ALA Midwinter 2018

ALSC Membership Dinner at #alamw19

As a first time Midwinter attendee, it can be difficult to navigate the conference, so I was delighted to attend the ALSC membership dinner and connect with other librarians! It was easy to get involved: a few weeks ago, I signed up to share a meal with a small group of youth services librarians and was paired with four brilliant, talented professionals. Tonight, we met up, bonded over our love of children’s literature, and had some truly fantastic Indian food. It was a wonderful opportunity to meet new librarians, learn from my peers, and ask questions about ALSC.

ALA Annual 2018

The Inclusive Makerspace #WeNeedDiverseMakerspaces #alaac18

It’s been another jam-packed, amazing day at the 2018 ALA Conference! This afternoon I attended The Inclusive Makerspace #WeNeedDiverseBooks session led by Gina Seymour, a School Library Media Specialist. She offered some great advice on making your Makerspace or hands on learning activities accessible for a wide variety of youth, including those with disabilities or language barriers. Gina provided many simple tips with big impact, like providing triangular anti-roll crayons, instruction sheets with a visual cue for each step, and printing instructions in both English and Spanish. Other suggestions included labeling all craft materials used in making with not only a word but an image of what is inside. She emphasized how making can promote the 3 E’s: Equity, Education and Excitement. This session made me think of how my library could reassess our own maker-based activities and  programming so that everyone can be successful and feel welcome. Thinking of…


2018 Pura Belpre Award Celebracion

One of best sessions at each ALA Annual Conference #alaac18 is this Celebracion! Each author and illustrator gave insite into their work then we were treated to a performance by the folk group Vive Mi Terra from New Orleans.  Their  name — “Feel My Country” — is so apropos as we celebrate these latino titles and honor all children by celebrating mulicultural experiences. #alscleftbehind   This post addresses the following ALSC Core Competencies: I. Commitment to Client Group and IV. Knowledge, Curation, and Management of Materials.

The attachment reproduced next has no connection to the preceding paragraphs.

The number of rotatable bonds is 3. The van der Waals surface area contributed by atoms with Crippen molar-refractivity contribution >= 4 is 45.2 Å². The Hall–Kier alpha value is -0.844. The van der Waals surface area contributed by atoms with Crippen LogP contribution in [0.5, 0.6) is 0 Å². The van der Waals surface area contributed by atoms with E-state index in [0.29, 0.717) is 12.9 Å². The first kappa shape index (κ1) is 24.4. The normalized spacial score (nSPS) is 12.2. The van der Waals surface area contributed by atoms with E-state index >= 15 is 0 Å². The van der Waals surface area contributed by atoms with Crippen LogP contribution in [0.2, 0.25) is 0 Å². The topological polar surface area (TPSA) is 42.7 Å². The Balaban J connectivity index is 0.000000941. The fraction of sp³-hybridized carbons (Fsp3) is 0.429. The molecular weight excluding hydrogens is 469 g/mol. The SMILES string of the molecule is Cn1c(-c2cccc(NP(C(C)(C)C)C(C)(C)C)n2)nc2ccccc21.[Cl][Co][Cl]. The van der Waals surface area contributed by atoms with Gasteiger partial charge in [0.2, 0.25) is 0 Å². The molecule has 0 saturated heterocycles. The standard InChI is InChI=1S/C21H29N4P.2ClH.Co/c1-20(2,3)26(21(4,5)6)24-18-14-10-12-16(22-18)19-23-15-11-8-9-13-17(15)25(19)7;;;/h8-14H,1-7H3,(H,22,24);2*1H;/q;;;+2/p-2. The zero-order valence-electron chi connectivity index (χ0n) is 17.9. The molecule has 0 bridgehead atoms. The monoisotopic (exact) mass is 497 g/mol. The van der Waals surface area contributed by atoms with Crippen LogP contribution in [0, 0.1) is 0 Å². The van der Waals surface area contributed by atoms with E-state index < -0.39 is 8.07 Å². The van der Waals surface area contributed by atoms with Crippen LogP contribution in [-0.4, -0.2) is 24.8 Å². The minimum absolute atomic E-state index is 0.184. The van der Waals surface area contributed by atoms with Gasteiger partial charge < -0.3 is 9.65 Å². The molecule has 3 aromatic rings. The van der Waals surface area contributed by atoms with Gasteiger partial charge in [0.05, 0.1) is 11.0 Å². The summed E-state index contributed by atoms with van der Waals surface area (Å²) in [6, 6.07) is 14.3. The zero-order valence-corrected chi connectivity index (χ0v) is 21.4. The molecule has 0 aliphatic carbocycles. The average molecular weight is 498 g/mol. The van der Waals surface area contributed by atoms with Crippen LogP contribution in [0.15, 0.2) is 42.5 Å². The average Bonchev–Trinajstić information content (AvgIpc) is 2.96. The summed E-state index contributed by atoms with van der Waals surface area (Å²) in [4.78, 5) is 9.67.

ALA Annual 2018

Michelle Obama: who we deserve and need at #alaac18

While many of our national leaders are choosing to be divisive, Michelle Obama is showing us what it means to be inspiring, compassionate, and a champion for children.  During her conversation with Carla Hayden at the Opening General Session she spoke about the importance of fostering connections and helping children realize their full potential, especially those who may be experiencing challenges. She talked about a White House mentoring program for kids that helped build confidence and a sense of ownership. Her statement that resonated with me the most was about how we as adults have the opportunity to positively impact a child’s life every time we engage them. “This one interaction could be the one that changes this child’s life.” I find this to be so true. My mentor Thom Barthelmess always says, “Each visit to the library is a formative experience.” As librarians and professionals working with young people…

Live Blogging

Greetings from ALA Annual 2018

Greetings! I am on a break from Bridging the Tech Gap session at #alaac18. This is my first ALA conference, and I am already geeking out over everything. Loving this session about how to incorporate youth in planning events and using technology in the library. Youth start as users, then testers, then informants, and, eventually design partners. Ask open-ended questions! Be a “guide on the side” rather than a “sage on the stage.” Getting great ideas and meeting/working with wonderful librarians from all over the country!

ALA Midwinter 2017

#alamw17 Scholastic Literary Event

This morning’s Scholastic Literary Event spotlighted some fantastic middle grade fiction. Four authors were there to present readings from their newest books: Gordon Korman, whose newest book, Restart, looks at a bully who’s lost his memory and is finding he’s a very different person – if everyone around him will let him be. Natasha Tarpley, whose novel, Harlem Charade, blends mystery and art, with a protagonist who’s living on the streets and trying to find out what happened to his grandfather, who was attacked. Madelyn Rosenberg and Wendy Wan-Long Shang, whose novel, This is Just a Test, takes an often hilarious look at a Chinese-American Jewish boy in the early 1980s, who’s worried about nuclear war and his two warring grandmothers. Each author gave a brief talk, introduced his or her book, and, in a fun departure from the usual author readings, engaged the other authors in creating a little…